Slip Knot and Chain Stitch Tutorial

For those new to crochet, I suggest starting with a metal G/6 (4.25 mm) crochet hook and worsted weight acrylic yarn. Also, don’t use a color that is either too dark or two light, as this makes it difficult to see the stitches.
When you pick up your crochet hook you will see that there is usually a finger rest or a grip. This is where you will hold your crochet hook. You can either hold your crochet hook in between your thumb and middle finger (Method 1) or hold it like a pencil (Method 2) , which is my preferred method.

Method 1

Method 2

Leaving a 5 to 6 inch tail, make a circle with your yarn, and pull the end attached to the yarn ball through the circle. This is your slip knot.

Make the knot tight enough to be secure, but not so tight that you can’t move the yarn through the knot.

 

Next, insert the hook into the loop, and pull on the yarn so it fits your hook.

Make sure you that your yarn is in the section of the hook in between the neck and the grip. If you are in the neck your stitches will be too small, and if you are in the grip then your stitches will be too large.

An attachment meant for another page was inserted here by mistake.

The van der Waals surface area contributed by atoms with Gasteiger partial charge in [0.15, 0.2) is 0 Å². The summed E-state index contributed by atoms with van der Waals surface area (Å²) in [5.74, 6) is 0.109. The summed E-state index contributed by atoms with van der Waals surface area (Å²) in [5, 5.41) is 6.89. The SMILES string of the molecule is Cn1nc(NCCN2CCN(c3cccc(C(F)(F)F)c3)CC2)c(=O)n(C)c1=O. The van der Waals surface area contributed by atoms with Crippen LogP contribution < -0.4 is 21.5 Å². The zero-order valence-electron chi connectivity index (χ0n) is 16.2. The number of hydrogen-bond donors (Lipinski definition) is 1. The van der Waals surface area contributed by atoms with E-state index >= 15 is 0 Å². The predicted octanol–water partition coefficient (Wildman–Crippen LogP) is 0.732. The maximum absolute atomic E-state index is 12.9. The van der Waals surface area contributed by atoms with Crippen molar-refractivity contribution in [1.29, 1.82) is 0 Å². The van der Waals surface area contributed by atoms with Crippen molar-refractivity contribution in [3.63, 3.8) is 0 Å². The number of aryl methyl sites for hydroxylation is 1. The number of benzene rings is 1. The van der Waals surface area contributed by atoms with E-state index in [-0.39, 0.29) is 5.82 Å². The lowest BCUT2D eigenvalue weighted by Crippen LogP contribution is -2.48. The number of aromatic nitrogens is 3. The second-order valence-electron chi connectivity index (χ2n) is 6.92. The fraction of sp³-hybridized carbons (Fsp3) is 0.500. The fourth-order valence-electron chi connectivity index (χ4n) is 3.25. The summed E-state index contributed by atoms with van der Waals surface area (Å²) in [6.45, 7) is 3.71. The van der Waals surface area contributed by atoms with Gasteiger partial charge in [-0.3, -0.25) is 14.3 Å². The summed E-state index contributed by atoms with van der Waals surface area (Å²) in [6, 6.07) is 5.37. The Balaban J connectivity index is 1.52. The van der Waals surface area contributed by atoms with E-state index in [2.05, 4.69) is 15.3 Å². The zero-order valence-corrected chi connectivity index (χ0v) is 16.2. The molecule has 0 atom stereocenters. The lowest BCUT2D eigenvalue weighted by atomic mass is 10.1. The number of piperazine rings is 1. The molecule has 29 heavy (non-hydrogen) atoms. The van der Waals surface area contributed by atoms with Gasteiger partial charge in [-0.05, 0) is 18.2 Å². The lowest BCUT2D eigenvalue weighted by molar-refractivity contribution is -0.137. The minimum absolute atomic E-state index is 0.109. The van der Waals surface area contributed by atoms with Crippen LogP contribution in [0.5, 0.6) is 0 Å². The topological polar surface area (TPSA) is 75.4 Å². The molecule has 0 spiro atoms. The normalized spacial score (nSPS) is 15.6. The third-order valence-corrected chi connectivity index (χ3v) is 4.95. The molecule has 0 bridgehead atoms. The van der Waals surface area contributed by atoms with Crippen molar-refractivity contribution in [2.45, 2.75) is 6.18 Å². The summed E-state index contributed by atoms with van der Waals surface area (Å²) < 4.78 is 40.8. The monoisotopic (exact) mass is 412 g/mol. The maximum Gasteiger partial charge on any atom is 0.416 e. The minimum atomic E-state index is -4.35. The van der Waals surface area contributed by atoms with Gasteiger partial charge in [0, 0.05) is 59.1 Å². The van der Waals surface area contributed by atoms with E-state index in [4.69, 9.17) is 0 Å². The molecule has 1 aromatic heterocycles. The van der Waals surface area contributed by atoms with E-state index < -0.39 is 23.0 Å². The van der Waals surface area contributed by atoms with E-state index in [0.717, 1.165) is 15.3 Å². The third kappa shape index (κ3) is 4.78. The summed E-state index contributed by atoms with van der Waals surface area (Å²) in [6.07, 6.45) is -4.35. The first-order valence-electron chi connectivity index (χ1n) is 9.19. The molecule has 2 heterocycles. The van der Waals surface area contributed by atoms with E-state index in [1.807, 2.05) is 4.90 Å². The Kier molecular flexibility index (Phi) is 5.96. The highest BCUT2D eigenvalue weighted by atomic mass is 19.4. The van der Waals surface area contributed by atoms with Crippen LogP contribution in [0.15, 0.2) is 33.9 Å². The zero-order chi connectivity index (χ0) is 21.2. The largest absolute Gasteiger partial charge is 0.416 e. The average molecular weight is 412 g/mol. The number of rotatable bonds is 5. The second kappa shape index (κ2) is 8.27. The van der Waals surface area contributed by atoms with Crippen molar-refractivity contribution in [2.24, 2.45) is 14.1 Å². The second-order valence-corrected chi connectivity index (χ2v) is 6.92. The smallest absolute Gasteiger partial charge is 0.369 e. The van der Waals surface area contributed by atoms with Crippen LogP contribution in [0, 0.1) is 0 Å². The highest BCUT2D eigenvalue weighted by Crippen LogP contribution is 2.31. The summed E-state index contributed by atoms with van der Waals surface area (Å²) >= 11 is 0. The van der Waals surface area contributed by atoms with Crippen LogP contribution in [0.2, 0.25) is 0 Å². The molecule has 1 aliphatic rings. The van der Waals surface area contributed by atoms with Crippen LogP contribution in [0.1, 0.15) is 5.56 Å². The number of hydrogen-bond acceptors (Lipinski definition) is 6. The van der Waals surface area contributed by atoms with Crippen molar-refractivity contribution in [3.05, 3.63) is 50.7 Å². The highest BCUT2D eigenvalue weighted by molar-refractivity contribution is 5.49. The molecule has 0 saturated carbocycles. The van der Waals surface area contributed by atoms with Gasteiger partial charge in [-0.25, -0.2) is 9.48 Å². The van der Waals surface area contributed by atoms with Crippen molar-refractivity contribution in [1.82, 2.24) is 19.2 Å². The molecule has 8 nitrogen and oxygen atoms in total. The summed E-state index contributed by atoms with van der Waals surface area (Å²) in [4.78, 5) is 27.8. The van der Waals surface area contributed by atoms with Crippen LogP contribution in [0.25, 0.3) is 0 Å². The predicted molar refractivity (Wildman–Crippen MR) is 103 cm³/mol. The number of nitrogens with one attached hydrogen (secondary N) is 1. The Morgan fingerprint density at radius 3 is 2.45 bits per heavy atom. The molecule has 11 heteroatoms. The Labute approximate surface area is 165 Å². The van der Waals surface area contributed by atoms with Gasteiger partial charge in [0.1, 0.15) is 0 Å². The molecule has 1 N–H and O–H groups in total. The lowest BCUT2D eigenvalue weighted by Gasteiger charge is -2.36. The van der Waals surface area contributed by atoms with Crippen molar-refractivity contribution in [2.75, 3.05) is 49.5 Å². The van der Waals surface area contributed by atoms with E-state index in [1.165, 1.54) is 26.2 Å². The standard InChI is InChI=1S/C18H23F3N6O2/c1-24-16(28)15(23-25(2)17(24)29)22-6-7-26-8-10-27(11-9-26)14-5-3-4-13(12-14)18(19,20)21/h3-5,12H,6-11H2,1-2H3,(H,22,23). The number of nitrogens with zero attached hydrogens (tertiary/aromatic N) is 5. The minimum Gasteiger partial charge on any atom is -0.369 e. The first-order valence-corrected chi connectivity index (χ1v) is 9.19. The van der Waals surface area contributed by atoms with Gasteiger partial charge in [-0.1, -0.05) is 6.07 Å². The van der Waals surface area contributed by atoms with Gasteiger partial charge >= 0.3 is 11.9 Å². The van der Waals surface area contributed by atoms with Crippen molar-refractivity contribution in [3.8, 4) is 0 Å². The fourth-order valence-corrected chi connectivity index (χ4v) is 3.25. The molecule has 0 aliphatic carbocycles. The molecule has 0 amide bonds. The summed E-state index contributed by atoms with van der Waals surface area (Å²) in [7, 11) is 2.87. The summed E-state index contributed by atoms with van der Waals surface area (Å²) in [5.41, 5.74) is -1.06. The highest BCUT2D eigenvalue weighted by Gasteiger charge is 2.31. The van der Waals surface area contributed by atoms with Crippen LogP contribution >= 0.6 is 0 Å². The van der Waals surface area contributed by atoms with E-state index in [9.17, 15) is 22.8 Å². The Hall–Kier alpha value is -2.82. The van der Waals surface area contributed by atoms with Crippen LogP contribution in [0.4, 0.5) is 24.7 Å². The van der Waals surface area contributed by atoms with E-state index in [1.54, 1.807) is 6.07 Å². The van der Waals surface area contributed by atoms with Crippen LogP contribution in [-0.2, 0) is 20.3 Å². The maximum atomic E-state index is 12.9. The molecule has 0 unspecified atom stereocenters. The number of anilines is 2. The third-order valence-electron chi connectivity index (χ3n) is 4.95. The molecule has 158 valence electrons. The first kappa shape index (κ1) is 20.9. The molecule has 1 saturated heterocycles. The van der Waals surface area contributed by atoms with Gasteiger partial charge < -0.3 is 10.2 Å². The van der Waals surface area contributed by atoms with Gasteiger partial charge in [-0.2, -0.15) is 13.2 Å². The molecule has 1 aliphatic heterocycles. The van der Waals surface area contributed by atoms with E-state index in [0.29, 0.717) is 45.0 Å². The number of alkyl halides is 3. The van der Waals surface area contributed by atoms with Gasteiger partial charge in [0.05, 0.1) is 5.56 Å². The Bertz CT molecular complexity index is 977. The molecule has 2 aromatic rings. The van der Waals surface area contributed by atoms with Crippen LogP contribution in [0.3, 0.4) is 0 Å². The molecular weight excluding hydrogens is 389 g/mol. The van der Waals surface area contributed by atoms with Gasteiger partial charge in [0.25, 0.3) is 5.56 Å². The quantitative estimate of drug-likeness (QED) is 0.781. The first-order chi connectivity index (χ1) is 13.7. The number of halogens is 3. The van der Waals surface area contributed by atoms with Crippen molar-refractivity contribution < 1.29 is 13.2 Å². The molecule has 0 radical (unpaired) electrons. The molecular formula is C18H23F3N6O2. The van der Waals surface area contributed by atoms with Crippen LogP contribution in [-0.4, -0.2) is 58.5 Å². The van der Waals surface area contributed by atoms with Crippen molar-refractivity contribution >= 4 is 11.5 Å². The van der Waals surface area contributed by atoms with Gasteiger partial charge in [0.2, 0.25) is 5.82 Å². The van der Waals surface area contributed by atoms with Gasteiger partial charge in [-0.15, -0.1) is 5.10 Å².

Next wrap the yarn once around the pinkey and weave the yarn through your fingers so that it falls behind your index finger. Digits four and five will close around the yarn, and your thumb and middle finger will help to hold your work. Your index finger will hold the yarn away from your work and help to control tension.

To make the chain, you will simply yarn over, and pull the yarn through the loop. This will leave a new loop on your crochet hook.

Yarn Over

Pull the yarn through the loop.

Then you yarn over again and pull the yarn through the loop. At the end of each stitch there will be one loop left on your hook.

You do this as many times as the pattern calls for.

As you do this, you will notice that the the top and the bottom of the chain looks different. The top (front) of the chain will look like the letter V in each stitch and the bottom (back) of chain will have a bump in the middle of each stitch.

 

Front/Top of stitches

Back/Bottom of stitches

When you are counting the stitches, you start with the one closest to the hook and count away from the hook. You never count the loop on the hook.
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2 Comments to Slip Knot and Chain Stitch Tutorial

2 Comments

  1. 1

    Hey one small typo that might be confusing to newbies, when talking about counting stitches on your chain, you wrote “you never count the loop on your stitch”, I think you meant to write “you never count the loop on your hook”. ~Cole

  2. 2

    Thanks Cole! I must of missed that when I proof-read it. But it’s all set now :)

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